As a junior in at the University of Iowa, I feel like I’ve done quite a bit of traveling in my life. I studied abroad for a summer in high school in Australia and I’ve taken a few family trips to England, France, Italy, and Mexico. But when I think about all the places I still want to see- I feel like I’ve barely scraped the surface! I am planning on studying abroad in Spain next semester and I am so excited to see Spain and travel around Europe on my own. My “places to go” list is endless! So I have decided to write this blog to add on to my list. I will be discussing festivals, celebrations, and unique practices throughout the world that I hope to one day witness and maybe inspire others to want to see!
This semester, I am taking a class for my International Studies major called Music in Latin America and the Caribbean. I’m not an extremely musical person but I’m now finding myself listening to Calypso music of Trinidad, Reggae from Jamaica and craving a visit to Brazil to hear and celebrate the Carnival and its music. This is why the first on my dream list is the Brazilian Carnival in Rio de Jeneiro (Carnaval in Portuguese). Brazil, a current member of the U.N. Security Council, represents Latin America and a mission of peace. For this and other reasons, Brazil is a country I hope to one day experience and know more about.
The Brazilian Carnival is an annual celebration that takes place all throughout Brazil (and many other parts of Latin America) – most famously in Rio de Janeiro. Carnival has roots back to the 1830’s, when Latin America imported the idea of masquerade balls from Europe and infused it with African and Amerindian traditions. The Carnival is a celebration of Lent; it lasts for the forty days before Easter- instead of abstaining from sin and extravagance, Carnival represents 40 days of indulgence. The streets are packed with people, music, and colors.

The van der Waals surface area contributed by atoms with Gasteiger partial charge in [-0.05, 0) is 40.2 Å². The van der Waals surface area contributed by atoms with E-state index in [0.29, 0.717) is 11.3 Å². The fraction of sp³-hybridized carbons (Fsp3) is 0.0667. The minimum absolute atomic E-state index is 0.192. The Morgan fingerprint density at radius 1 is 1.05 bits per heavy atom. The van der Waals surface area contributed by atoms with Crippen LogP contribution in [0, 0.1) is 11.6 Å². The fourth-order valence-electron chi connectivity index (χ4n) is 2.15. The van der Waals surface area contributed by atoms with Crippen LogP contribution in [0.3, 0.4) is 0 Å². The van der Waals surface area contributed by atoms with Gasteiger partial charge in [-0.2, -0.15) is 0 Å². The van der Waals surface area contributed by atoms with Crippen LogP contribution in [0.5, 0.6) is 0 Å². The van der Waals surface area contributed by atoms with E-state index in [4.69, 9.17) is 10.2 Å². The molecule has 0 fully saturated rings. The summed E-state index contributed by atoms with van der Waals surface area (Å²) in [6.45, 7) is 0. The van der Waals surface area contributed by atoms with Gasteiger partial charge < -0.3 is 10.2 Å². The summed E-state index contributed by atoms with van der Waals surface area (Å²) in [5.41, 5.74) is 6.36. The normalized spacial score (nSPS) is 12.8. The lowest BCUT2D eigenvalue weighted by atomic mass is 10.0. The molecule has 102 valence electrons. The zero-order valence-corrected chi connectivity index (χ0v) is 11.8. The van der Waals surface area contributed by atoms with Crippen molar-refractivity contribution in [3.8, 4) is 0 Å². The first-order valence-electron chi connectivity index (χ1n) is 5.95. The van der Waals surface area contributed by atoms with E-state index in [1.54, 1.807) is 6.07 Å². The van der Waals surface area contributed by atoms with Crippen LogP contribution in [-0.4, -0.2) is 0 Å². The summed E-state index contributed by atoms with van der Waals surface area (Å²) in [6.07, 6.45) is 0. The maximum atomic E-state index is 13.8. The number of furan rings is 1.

Each state has a slightly different way of celebrating Carnival; Rio de Jeneiro is most famous for their blocos or “blocks”, which are groups dressed in costume parading down the streets playing instruments. Each bloco represents a different neighborhood in Rio and has its own theme, costumes and style. There are countless blocos in Rio parading throughout the entire city. The parades consists of extremely elaborate floats, participants dressed in masquerade, samba music and dance, and an elected “King of Carnival” or Rei Momo. Unique to Brazil is samba music, traditionally played on strings and various percussion instruments. Samba is represented as part of Brazil’s national identity and in 2005 was named one of the Masterpieces of the Oral and Intangible Heritages of Humanity by UNESCO (United Nations Educational, Scientific, and Cultural Organization). UNESCO describes the title of Masterpiece as “an international distinction destined to raise public awareness of the value of this heritage”. Samba schools prepare all year for carnival and I imagine that during the festival, Samba music rings throughout the streets of Rio.
Carnival, with all its music and life, is number one on my list for a number of reasons: a chance to experience Brazil, South America, samba, elaborate floats, and everything that goes a long with that just to name a few. Hopefully one day I’ll be able to check the Carnival of Rio off my list after experiencing this unique celebration!